The Northern Pass project was one of the topics covered during a debate Wednesday on WGIR among three candidates seeking the Republican nomination in New Hampshire’s 2nd Congressional District to oppose incumbent Democrat Ann McLane Kuster this fall.
State Representative Marilinda Garcia of Salem said she visited the North Country recently and recognizes the opposition and concerns about the project involving private property rights and the benefits going to other states.
While all three candidates seeking the Republican nomination in New Hampshire’s 2nd Congressional District race took part in a debate Wednesday morning, it was two candidates who spent much of their time attacking each other’s record.
The debate, hosted by WGIR, opened with state Representative Marilinda Garcia and former state Senator Gary Lambert accusing each other of taking illegal campaign contributions.
Each denied the allegation, and then went after each other’s voting record.
With summer officially here, it’s not just the weather heating up, but the political season as well. There are polls, ads, debates being scheduled, and big-name politicians coming in to support candidates. There's also already some drama, with one contender dropping out and another’s residency being questioned. We’re looking at how the U.S. Congress, Senate, and N.H. Governor races are shaping up so far.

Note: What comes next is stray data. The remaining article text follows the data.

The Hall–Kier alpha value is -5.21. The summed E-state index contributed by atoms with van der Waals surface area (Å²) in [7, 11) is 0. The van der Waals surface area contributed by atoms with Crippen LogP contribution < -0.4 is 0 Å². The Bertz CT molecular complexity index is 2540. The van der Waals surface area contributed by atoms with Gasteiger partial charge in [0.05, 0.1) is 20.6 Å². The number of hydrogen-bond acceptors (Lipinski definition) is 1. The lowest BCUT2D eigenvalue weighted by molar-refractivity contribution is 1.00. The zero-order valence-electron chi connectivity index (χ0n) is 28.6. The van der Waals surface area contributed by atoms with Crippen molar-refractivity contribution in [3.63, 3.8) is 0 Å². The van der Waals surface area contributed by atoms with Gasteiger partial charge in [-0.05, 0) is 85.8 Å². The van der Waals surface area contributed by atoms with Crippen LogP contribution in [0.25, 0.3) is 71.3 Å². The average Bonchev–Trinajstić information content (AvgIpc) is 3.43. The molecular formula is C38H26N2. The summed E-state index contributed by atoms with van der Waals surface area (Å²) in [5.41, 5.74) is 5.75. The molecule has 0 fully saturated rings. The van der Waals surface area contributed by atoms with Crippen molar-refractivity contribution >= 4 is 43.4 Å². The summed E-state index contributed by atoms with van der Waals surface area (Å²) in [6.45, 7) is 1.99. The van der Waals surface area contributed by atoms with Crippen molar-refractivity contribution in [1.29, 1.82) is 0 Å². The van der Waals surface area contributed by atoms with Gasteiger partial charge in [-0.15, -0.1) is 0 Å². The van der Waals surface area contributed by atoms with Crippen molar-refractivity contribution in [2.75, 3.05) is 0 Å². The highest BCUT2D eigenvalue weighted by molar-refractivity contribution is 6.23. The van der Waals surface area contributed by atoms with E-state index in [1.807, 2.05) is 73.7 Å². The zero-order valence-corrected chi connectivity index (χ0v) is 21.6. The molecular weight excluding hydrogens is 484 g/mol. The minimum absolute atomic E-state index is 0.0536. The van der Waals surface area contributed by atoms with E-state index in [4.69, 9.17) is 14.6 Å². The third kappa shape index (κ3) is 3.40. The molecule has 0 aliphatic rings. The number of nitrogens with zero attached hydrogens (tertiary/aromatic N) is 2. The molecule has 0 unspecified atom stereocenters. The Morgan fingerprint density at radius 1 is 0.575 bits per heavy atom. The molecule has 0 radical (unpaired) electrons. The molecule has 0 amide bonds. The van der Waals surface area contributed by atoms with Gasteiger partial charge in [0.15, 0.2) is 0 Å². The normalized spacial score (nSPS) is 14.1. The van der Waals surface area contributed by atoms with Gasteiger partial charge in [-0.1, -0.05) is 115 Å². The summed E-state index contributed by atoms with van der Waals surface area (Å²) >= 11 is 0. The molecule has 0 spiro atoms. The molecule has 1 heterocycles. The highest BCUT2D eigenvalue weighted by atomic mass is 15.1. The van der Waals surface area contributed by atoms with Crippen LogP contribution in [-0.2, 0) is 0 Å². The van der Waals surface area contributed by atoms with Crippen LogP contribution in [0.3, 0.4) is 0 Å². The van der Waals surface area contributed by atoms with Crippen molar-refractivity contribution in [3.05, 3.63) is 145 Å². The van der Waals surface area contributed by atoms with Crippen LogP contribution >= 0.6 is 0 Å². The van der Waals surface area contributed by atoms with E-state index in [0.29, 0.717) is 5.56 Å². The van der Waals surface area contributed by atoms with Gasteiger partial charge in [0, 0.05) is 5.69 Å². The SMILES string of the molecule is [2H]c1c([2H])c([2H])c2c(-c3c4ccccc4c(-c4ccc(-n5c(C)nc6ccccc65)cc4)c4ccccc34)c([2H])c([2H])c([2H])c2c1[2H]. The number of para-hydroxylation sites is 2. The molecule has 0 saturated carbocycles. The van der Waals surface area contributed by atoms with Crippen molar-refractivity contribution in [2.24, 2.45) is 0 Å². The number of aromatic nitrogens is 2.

In mid-March, with the sap has hardly running, November seems a lifetime away. But in the political world, eight months goes by quickly, especially for those preparing for mid-term elections. Although the filing period isn’t until June, there’s already a solid list of Republicans hoping to face the three Democratic incumbents. In the 1st Congressional District, former Congressman Frank Guinta and former UNH business school Dean Dan Innis look to go against Carol Shea Porter. In Congressional District 2, state Rep.
Salem Republican Marilinda Garcia's voting record in the New Hampshire House is conservative – on fiscal and social issues -- and the 30 year-old conservatory-trained harpist says she wants to apply lessons she's learned in Concord in Congress. The big one, she says, is that the federal government needs to do less.
"In my four terms in the Legislature I’ve seen it cause the problem and be the problem that we as citizens have to solve and work around to get our state on the right track."